Suntec REIT (SGX:T82U) released key updates for the most recent quarter ended 31 March 2020 before the stock market opened this morning (22 April.)

Being a unitholder of the REIT (I have added the REIT to my long-term investment portfolio on 28 February 2020; you can check out all my holdings in my long-term portfolio here), I have gone through its press release and also its latest set of results, and you can find a key summary of it, as well as my personal thoughts, in this post:

Financial Performance (1Q FY2019 vs. 1Q FY2020):

1Q FY20191Q FY2020% Variance
Gross Revenue
Property Operating
Expenses (S$’mil)
Net Property
Income (S$’mil)
Income to Unitholders

Looking at the REIT’s latest set of financial results, no surprises here that it was a weakened one for the REIT on a year-on-year (y-o-y) basis.

The 3.1% y-o-y drop in its gross revenue to S$86.9m was attributed to a drop in advertising and promotional income in Suntec City Mall, and lower convention revenue at Suntec Convention (where the number of events shrunk from 453 in Q1 FY2019 to just 239 in Q1 FY2020), offset by higher rental income at Suntec City Office and mall, and also contribution from the REIT’s newly acquired mall in 55 Currie Street in Adelaide, Australia.

Coupled with a 4.5% y-o-y increase in its property operating expenses, the REIT’s net property income fell by 7.2% y-o-y to S$54.0m.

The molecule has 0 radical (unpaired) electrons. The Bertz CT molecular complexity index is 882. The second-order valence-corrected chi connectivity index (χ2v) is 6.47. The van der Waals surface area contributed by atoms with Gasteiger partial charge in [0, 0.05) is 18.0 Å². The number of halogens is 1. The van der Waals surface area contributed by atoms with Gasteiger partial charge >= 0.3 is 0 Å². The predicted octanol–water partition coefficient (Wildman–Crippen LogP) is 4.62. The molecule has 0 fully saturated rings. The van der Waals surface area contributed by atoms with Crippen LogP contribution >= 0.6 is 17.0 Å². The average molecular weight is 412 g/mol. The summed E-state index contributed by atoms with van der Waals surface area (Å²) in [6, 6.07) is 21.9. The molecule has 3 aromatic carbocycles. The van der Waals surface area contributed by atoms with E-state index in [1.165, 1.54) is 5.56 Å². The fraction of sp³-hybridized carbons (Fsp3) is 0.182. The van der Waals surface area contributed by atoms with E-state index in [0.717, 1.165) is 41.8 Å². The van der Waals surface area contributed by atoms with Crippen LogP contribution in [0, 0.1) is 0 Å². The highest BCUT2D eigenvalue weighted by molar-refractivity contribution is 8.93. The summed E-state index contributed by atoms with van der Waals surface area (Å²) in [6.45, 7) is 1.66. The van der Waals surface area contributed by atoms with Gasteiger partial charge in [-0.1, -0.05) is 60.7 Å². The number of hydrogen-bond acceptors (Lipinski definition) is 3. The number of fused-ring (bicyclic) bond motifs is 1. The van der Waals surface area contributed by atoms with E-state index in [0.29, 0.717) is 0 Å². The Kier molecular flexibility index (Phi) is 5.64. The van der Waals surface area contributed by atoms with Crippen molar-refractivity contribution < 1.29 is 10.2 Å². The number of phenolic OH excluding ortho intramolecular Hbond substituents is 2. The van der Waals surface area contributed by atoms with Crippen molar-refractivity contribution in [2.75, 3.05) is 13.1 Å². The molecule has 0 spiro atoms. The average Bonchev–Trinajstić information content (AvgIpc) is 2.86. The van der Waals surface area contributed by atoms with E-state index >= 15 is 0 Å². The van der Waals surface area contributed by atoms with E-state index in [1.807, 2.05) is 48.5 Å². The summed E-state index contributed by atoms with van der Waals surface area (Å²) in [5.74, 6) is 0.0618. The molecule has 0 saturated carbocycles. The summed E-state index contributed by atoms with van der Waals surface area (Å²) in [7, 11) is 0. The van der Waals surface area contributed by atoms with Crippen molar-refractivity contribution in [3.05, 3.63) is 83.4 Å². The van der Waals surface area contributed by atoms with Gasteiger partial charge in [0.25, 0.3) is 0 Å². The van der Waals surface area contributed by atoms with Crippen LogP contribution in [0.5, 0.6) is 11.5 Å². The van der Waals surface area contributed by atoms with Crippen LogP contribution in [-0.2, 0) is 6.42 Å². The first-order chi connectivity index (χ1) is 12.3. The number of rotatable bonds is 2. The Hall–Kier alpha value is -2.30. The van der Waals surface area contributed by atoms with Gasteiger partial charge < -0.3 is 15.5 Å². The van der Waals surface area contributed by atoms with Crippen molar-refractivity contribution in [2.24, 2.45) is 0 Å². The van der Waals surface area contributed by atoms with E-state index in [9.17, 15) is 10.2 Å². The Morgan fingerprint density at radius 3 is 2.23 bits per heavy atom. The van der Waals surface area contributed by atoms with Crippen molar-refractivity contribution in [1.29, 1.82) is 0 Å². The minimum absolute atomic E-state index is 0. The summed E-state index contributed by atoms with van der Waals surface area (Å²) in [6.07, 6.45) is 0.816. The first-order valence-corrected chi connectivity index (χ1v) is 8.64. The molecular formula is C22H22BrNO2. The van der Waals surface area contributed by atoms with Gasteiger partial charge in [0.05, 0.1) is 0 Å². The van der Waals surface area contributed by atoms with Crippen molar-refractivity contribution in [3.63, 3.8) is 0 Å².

Finally, its distributable income to unitholders fell by 24.1% y-o-y to S$49.6m due to the following reasons:

  • Absence of dividend contribution from Suntec Singapore
  • Lower advertising and promotional income from Suntec City Mall
  • Lower occupancy at Towers 1 and 2 of the Marina Bay Financial Centre
  • Weakened Australian Dollar compared to the Singapore Dollar
  • A sum of S$5.5m retained to conserve cash reserves and assist tenants amid the Covid-19 outbreak

My Thoughts: I had expected the REIT’s top- and bottom-line to report a weaker set of results as a result of Covid-19 outbreak in Singapore. I’m not surprised by the REIT’s latest set of financial results.

Portfolio Occupancy Profile (Q4 FY2019 vs. Q1 FY2020):

For the REIT’s portfolio occupancy profile, I will be comparing its most recent profile (i.e. Q1 FY2020 ended 31 March 2020) against the previous quarter (i.e. Q4 FY2019 ended 31 December 2019):

Q4 FY2019Q1 FY2020
Retail (Singapore)99.5%98.4%
Office (Singapore)99.1%98.8%
Retail (Australia)92.8%92.8%
Office (Australia)97.8%97.7%